Brooklyn Digital Foundry Helps out OMA

oma.jpg

I’ve always loved the field of architectural visualization. Traditionally, archviz has been dominated by static 2D and 3D representations of proposed structures, but it’s increasingly pushing things into the fourth dimension, as can be seen in this project from Brooklyn Digital Foundry for The Office for Metropolitan Architecture. (For the uninitiated, OMA is the studio of world renowned architect and theorist Rem Koolhaas.)

The video starts off a little dull and rough around the edges, but about halfway through, things start to get interesting. The motion tracked composites are a nice touch that really help bring the building to life. I love that they show the structure as it would be seen from street-level a couple blocks away from the building site. Instead of a towering portrait of glory bathed in golden sunlight, we are presented with what looks to be a home video of the building-to-be. Very personable, very believable.

While it’s not strictly related to mograph at the moment, archviz will increasingly benefit from the expertise of motion designers, if only to help make better choices about dynamic typography. (The city of Chicago is a mecca for architecture, but as a typeface, it’s decidedly shit.)

I once looked into careers in archviz and quickly discovered that it’s very helpful (maybe even crucial) to already have a degree in architecture before going down that path. Have any of you worked on architectural visualization projects? If so, in what capacity?

Thanks once again to Seth!

8 Comments

Eric

yeah, nice find. I’ve been searching for this thing for a few months now. I was at the Ali Center opening and saw it right after that. Thanks for locating this.

t.toe

that is one (or is it several) ugly building(s).

ba-ba-black-sheep

i love architecture, i also enjoy jazz and assortment of cheese from all corners of the world, and i love wine. I have an extensive collection of music.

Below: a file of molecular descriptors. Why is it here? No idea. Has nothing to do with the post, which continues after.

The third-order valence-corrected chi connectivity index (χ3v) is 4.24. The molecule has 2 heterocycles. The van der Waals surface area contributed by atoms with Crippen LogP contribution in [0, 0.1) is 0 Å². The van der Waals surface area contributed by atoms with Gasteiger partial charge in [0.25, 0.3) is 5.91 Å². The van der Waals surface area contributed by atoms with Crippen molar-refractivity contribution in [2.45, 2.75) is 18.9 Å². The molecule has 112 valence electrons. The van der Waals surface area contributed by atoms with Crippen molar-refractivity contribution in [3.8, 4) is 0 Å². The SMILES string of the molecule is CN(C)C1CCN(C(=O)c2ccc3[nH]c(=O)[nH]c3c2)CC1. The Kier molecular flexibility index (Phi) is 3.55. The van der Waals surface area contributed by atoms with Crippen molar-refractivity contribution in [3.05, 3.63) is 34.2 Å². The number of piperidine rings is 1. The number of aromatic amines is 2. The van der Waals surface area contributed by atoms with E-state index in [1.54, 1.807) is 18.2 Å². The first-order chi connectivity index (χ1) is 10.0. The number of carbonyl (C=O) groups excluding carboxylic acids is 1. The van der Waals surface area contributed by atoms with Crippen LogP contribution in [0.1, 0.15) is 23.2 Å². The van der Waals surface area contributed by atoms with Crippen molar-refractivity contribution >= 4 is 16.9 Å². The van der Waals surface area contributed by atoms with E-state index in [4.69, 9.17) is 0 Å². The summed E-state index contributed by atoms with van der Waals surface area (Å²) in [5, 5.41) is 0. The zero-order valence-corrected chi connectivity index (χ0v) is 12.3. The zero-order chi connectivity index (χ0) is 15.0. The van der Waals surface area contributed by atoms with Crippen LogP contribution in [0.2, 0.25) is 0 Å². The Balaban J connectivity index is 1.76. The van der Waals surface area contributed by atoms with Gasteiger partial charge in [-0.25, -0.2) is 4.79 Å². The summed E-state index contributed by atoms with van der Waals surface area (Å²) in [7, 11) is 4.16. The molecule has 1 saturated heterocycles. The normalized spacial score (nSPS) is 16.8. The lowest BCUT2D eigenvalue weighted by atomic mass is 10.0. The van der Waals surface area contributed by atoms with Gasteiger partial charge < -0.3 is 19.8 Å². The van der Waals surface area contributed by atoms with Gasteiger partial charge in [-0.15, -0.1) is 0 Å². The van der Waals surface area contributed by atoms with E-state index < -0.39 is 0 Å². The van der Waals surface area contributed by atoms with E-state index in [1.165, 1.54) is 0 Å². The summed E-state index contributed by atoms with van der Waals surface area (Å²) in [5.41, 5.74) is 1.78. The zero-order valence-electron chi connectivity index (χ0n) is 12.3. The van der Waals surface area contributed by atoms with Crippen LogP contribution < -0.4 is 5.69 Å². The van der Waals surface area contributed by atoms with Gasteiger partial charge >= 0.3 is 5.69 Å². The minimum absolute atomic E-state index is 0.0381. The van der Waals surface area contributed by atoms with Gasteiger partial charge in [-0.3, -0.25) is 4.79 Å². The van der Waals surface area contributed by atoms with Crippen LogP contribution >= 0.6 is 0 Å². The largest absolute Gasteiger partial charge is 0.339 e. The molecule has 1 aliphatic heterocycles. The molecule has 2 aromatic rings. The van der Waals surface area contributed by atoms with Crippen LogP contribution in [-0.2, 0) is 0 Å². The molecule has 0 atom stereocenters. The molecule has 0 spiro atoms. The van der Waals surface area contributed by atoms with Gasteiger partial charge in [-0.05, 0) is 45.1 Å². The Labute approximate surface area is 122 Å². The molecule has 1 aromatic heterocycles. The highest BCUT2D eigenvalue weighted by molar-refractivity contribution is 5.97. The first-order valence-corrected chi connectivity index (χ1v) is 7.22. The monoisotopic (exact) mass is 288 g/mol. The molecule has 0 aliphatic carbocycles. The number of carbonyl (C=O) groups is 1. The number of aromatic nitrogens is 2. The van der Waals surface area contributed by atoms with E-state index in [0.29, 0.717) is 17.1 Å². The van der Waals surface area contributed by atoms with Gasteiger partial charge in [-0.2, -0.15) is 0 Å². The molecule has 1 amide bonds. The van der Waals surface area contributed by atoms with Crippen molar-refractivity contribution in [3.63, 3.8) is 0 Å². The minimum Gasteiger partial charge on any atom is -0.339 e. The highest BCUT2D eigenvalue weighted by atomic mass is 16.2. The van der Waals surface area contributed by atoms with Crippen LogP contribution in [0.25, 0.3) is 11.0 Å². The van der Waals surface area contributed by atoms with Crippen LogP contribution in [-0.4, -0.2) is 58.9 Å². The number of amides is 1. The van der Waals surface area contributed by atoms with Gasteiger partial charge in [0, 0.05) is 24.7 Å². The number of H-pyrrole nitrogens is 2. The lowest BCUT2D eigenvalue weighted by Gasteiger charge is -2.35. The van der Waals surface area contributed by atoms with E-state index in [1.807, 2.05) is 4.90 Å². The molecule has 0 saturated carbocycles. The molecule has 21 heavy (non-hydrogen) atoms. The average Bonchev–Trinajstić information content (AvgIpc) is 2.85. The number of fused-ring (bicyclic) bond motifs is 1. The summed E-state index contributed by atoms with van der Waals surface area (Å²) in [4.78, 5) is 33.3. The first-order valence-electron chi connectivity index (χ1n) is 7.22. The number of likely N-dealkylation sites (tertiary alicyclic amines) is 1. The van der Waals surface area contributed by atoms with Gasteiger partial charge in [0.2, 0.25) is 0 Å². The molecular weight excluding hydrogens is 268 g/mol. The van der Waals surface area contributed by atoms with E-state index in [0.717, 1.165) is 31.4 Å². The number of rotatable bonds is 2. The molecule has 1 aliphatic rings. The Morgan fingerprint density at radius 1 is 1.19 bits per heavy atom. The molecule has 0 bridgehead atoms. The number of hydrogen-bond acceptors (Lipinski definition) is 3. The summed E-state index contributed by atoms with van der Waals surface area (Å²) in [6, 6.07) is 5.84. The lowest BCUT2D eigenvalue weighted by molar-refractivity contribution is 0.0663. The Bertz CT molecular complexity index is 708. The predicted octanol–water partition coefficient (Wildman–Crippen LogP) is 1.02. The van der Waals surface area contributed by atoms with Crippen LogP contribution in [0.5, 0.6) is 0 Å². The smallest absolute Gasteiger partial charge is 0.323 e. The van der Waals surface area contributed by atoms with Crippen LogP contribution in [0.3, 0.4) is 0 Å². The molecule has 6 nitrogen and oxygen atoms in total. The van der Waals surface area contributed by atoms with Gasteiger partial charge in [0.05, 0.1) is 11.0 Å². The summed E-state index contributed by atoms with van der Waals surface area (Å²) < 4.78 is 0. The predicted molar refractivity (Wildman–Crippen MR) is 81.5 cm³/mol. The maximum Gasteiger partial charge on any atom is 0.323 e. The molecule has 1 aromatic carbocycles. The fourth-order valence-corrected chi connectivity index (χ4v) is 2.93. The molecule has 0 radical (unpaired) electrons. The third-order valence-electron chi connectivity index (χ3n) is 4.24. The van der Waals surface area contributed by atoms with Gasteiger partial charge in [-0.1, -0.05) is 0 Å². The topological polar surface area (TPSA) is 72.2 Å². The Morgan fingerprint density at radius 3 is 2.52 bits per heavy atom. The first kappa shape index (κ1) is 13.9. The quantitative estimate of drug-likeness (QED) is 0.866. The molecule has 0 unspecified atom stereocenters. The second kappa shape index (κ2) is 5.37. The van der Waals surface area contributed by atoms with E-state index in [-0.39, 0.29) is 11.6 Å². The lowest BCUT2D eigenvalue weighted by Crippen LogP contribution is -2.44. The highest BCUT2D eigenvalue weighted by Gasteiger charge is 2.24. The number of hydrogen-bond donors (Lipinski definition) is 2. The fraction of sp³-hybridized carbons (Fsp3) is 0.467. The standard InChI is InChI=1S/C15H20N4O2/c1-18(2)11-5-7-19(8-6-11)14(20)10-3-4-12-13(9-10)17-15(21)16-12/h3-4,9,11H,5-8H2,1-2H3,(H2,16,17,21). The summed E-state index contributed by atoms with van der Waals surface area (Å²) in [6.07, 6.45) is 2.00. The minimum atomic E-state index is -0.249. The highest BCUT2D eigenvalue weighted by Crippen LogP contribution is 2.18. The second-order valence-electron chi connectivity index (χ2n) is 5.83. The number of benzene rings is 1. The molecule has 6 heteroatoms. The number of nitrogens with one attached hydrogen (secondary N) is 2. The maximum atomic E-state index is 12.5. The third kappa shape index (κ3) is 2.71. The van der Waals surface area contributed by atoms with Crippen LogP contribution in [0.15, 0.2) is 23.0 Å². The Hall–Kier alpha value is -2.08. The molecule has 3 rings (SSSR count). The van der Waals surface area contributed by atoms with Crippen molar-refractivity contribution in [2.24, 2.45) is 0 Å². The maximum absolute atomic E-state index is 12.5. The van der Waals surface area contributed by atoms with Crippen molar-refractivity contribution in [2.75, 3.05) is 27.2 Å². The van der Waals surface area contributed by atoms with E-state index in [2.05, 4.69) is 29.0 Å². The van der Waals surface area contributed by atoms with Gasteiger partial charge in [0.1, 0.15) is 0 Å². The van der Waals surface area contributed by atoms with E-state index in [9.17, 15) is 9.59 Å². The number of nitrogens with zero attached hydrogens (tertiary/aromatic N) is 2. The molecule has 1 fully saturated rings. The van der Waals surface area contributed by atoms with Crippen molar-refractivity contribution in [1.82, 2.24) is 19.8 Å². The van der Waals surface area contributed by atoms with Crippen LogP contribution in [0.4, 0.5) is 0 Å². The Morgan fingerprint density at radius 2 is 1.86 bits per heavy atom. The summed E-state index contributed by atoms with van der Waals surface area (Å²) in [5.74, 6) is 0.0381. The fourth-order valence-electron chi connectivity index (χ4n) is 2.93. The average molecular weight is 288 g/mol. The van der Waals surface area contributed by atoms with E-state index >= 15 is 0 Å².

As a designer, i find architecture to be very similar to graphic design. Half my book library is on famous architects. It inspires me while i listen to my Bang & Olufsen custom designed (by someone famous in the acoustic comunity) audio system as i paint abstarct art in my New York studio late at night.

This is a great find.

Eric

no silly, the ali center is right next to this and i was really excited to see it. I guess it’s pretty funny after reading it again but i didn’t mean it to come off like that. haha back to eating some cheese i have to flip the turnstyle over.

historyisaweapon

I actually liked the beginning better when the people were sitting at the table and the colored blocks were flipping around.

jo3

just would like to point out, this piece is about a year old, if not more. the beginning is very rem, the rational method for making architecture. without the beginning the rest would seem kind of meaningless.

something every architecture student should aspire to.

Dwaynne

nice, but rough. note the lck of reflections in the water at the end…from dusk all the way thru to night. A minor detail, and certainly something I could only dream of doing. Kudos to the developers.

Douglas

More on the project (it is the 3rd that Ramus talks about in the lecture).

http://www.ted.com/tedtalks/tedtalksplayer.cfm?key=j_prince_ramus

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